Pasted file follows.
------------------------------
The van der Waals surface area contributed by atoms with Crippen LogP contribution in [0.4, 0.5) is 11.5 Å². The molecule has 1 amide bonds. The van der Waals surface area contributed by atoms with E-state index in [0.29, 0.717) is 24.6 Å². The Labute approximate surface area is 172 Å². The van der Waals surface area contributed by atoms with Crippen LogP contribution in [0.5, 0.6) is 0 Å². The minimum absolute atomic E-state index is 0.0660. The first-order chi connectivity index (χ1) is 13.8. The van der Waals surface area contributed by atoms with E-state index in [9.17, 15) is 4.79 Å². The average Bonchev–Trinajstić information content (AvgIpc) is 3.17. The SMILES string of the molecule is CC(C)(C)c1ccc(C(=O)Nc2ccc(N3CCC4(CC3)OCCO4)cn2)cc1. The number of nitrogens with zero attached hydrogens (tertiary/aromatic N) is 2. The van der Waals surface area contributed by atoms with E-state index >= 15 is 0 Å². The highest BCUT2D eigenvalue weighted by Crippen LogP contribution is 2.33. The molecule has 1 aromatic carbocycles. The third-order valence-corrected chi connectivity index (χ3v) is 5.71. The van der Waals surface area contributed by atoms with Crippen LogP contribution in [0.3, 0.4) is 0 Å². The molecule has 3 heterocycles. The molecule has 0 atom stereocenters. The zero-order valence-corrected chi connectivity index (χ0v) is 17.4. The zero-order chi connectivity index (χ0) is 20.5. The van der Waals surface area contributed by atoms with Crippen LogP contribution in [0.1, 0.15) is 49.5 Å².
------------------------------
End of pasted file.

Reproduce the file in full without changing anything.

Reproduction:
The van der Waals surface area contributed by atoms with Crippen LogP contribution in [0.4, 0.5) is 11.5 Å². The molecule has 1 amide bonds. The van der Waals surface area contributed by atoms with E-state index in [0.29, 0.717) is 24.6 Å². The Labute approximate surface area is 172 Å². The van der Waals surface area contributed by atoms with Crippen LogP contribution in [0.5, 0.6) is 0 Å². The minimum absolute atomic E-state index is 0.0660. The first-order chi connectivity index (χ1) is 13.8. The van der Waals surface area contributed by atoms with E-state index in [9.17, 15) is 4.79 Å². The average Bonchev–Trinajstić information content (AvgIpc) is 3.17. The SMILES string of the molecule is CC(C)(C)c1ccc(C(=O)Nc2ccc(N3CCC4(CC3)OCCO4)cn2)cc1. The number of nitrogens with zero attached hydrogens (tertiary/aromatic N) is 2. The van der Waals surface area contributed by atoms with E-state index >= 15 is 0 Å². The highest BCUT2D eigenvalue weighted by Crippen LogP contribution is 2.33. The molecule has 1 aromatic carbocycles. The third-order valence-corrected chi connectivity index (χ3v) is 5.71. The van der Waals surface area contributed by atoms with Crippen LogP contribution in [0.3, 0.4) is 0 Å². The molecule has 3 heterocycles. The molecule has 0 atom stereocenters. The zero-order valence-corrected chi connectivity index (χ0v) is 17.4. The zero-order chi connectivity index (χ0) is 20.5. The van der Waals surface area contributed by atoms with Crippen LogP contribution in [0.1, 0.15) is 49.5 Å².